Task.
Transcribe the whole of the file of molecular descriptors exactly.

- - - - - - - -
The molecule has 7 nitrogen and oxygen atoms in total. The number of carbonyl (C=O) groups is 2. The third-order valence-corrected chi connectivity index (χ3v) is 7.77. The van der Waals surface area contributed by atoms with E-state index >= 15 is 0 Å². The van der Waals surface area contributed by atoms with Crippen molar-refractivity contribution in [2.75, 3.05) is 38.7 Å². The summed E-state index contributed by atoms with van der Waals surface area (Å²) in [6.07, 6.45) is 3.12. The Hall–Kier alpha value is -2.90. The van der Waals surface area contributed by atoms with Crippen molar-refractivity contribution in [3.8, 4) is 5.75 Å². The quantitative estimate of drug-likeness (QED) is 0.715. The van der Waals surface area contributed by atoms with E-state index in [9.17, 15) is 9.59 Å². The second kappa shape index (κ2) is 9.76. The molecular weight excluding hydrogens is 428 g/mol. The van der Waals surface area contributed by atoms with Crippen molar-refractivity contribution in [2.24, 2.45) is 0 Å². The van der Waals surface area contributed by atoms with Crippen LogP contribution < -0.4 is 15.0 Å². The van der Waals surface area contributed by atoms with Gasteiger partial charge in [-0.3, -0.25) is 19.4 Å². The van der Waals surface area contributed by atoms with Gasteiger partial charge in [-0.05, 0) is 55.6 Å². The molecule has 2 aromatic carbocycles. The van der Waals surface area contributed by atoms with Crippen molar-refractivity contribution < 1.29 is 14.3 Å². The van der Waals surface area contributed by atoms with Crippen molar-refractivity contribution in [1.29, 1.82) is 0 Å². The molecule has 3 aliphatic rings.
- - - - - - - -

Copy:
The molecule has 7 nitrogen and oxygen atoms in total. The number of carbonyl (C=O) groups is 2. The third-order valence-corrected chi connectivity index (χ3v) is 7.77. The van der Waals surface area contributed by atoms with E-state index >= 15 is 0 Å². The van der Waals surface area contributed by atoms with Crippen molar-refractivity contribution in [2.75, 3.05) is 38.7 Å². The summed E-state index contributed by atoms with van der Waals surface area (Å²) in [6.07, 6.45) is 3.12. The Hall–Kier alpha value is -2.90. The van der Waals surface area contributed by atoms with Crippen molar-refractivity contribution in [3.8, 4) is 5.75 Å². The quantitative estimate of drug-likeness (QED) is 0.715. The van der Waals surface area contributed by atoms with E-state index in [9.17, 15) is 9.59 Å². The second kappa shape index (κ2) is 9.76. The molecular weight excluding hydrogens is 428 g/mol. The van der Waals surface area contributed by atoms with Crippen molar-refractivity contribution in [2.24, 2.45) is 0 Å². The van der Waals surface area contributed by atoms with Crippen LogP contribution < -0.4 is 15.0 Å². The van der Waals surface area contributed by atoms with Gasteiger partial charge in [-0.3, -0.25) is 19.4 Å². The van der Waals surface area contributed by atoms with Gasteiger partial charge in [-0.05, 0) is 55.6 Å². The molecule has 2 aromatic carbocycles. The van der Waals surface area contributed by atoms with Crippen molar-refractivity contribution < 1.29 is 14.3 Å². The van der Waals surface area contributed by atoms with Crippen molar-refractivity contribution in [1.29, 1.82) is 0 Å². The molecule has 3 aliphatic rings.